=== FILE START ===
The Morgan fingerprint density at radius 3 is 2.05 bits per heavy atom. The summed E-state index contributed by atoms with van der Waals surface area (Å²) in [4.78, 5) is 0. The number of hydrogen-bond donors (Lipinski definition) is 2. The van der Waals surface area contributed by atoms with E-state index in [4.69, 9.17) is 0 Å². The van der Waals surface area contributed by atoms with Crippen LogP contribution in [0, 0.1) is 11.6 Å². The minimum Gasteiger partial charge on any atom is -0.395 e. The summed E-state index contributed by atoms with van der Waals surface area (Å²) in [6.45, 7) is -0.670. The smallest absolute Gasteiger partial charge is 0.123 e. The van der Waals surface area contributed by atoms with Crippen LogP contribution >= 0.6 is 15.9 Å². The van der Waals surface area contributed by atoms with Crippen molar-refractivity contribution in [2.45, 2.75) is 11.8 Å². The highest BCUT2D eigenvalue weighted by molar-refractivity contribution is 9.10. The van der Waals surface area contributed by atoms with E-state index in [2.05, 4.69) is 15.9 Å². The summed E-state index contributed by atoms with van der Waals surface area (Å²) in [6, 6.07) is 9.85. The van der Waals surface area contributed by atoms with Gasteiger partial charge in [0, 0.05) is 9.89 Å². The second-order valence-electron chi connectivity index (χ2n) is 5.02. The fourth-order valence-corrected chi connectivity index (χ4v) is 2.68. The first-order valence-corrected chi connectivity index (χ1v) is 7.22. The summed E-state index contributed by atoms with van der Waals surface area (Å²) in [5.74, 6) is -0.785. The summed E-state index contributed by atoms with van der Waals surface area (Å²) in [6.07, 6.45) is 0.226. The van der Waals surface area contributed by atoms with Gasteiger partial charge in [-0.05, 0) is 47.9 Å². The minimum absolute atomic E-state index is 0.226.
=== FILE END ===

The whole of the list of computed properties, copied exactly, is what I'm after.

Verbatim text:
The Morgan fingerprint density at radius 3 is 2.05 bits per heavy atom. The summed E-state index contributed by atoms with van der Waals surface area (Å²) in [4.78, 5) is 0. The number of hydrogen-bond donors (Lipinski definition) is 2. The van der Waals surface area contributed by atoms with E-state index in [4.69, 9.17) is 0 Å². The van der Waals surface area contributed by atoms with Crippen LogP contribution in [0, 0.1) is 11.6 Å². The minimum Gasteiger partial charge on any atom is -0.395 e. The summed E-state index contributed by atoms with van der Waals surface area (Å²) in [6.45, 7) is -0.670. The smallest absolute Gasteiger partial charge is 0.123 e. The van der Waals surface area contributed by atoms with Crippen LogP contribution >= 0.6 is 15.9 Å². The van der Waals surface area contributed by atoms with Crippen molar-refractivity contribution in [2.45, 2.75) is 11.8 Å². The highest BCUT2D eigenvalue weighted by molar-refractivity contribution is 9.10. The van der Waals surface area contributed by atoms with E-state index in [2.05, 4.69) is 15.9 Å². The summed E-state index contributed by atoms with van der Waals surface area (Å²) in [6, 6.07) is 9.85. The van der Waals surface area contributed by atoms with Gasteiger partial charge in [0, 0.05) is 9.89 Å². The second-order valence-electron chi connectivity index (χ2n) is 5.02. The fourth-order valence-corrected chi connectivity index (χ4v) is 2.68. The first-order valence-corrected chi connectivity index (χ1v) is 7.22. The summed E-state index contributed by atoms with van der Waals surface area (Å²) in [5.74, 6) is -0.785. The summed E-state index contributed by atoms with van der Waals surface area (Å²) in [6.07, 6.45) is 0.226. The van der Waals surface area contributed by atoms with Gasteiger partial charge in [-0.05, 0) is 47.9 Å². The minimum absolute atomic E-state index is 0.226.